Luxury life of drug boss who recruited his own family to do his dirty work
A man who imported huge quantities of cannabis from the United States was ordered to pay back more than £73,000 of the money he made from his illegal trade.
Raymond Holding, of Parklands View in Little Sutton, near Ellesmere Port, was at the head of the organised crime gang and in charge of sourcing and importing the drug from California.
The 42-year-old recruited members of his family and several vulnerable people in Ellesmere Port as the recipients for the large number of cannabis orders placed with his supplier in America.
The class B drug was then sold to users in Ellesmere Port.
In February 2018 two packages containing cannabis destined for Holding were intercepted by the UK Border Agency.
He was jailed for three years and three months at Chester Crown Court in October 2020 after admitting to conspiracy to supply cannabis, money laundering and conspiracy to import cannabis.
The investigation discovered Holding was running a lucrative business which allowed him to lead a lavish lifestyle.
He purchased high value watches, including four Rolex watches with a total value of around £28,000 and a Patek Phillippe watch worth approximately £25,000. Officers also seized £10,000 in cash from his address.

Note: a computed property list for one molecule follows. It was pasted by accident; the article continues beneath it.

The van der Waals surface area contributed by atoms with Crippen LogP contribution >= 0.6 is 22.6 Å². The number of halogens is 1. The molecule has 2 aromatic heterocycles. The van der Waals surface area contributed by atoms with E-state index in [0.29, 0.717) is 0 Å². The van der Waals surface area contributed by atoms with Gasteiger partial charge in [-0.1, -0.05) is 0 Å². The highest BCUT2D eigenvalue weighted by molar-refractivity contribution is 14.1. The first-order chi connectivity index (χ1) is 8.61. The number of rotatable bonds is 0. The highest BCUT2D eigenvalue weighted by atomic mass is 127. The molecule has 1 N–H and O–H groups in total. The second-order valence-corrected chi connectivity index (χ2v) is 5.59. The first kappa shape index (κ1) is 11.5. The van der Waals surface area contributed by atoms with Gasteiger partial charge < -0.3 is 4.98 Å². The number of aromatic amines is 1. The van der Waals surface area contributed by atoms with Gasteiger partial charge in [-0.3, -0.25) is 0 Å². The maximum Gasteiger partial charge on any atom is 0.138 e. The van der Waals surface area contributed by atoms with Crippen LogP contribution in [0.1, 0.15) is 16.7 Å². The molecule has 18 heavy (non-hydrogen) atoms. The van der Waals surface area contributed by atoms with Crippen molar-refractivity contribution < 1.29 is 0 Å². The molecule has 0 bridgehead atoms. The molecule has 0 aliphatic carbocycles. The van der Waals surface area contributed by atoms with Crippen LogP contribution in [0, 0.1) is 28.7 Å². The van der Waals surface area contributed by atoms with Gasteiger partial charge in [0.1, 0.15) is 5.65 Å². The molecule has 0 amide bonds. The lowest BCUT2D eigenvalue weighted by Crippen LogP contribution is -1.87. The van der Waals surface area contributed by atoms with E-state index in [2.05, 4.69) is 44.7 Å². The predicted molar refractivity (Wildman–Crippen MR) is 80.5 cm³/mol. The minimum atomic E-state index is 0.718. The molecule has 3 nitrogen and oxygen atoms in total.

Following his sentencing a timetable was set under the Proceeds of Crime Act and an investigation began into Holding's financial affairs to identify how much he gained from his criminal conduct.
The case was called back to Chester Crown Court in September for a Proceeds of Crime hearing.
Holding was found to have gained a total of £207,607 from his crimes.
The judge ordered him to pay a confiscation order of £73,090 which is the estimated value of high value watches seized from Holding at the time of his arrest.
Detective Sergeant Graeme Carvell, from Ellesmere Port Local Policing Unit, said: "Holding was running a sophisticated criminal enterprise purely to make money.
"He used vulnerable people, and members of his own family, to facilitate his criminality but he was the one who was benefiting from the profits the most.
"The high value watches profited from his enterprise will now be sent to auction and the money will rightly be spent on improving our local communities.
"His remaining unpaid benefit figure will be paid from any future assets that are seized from him."
Six other members of the organised crime group have also been sentenced as a result of the investigation.
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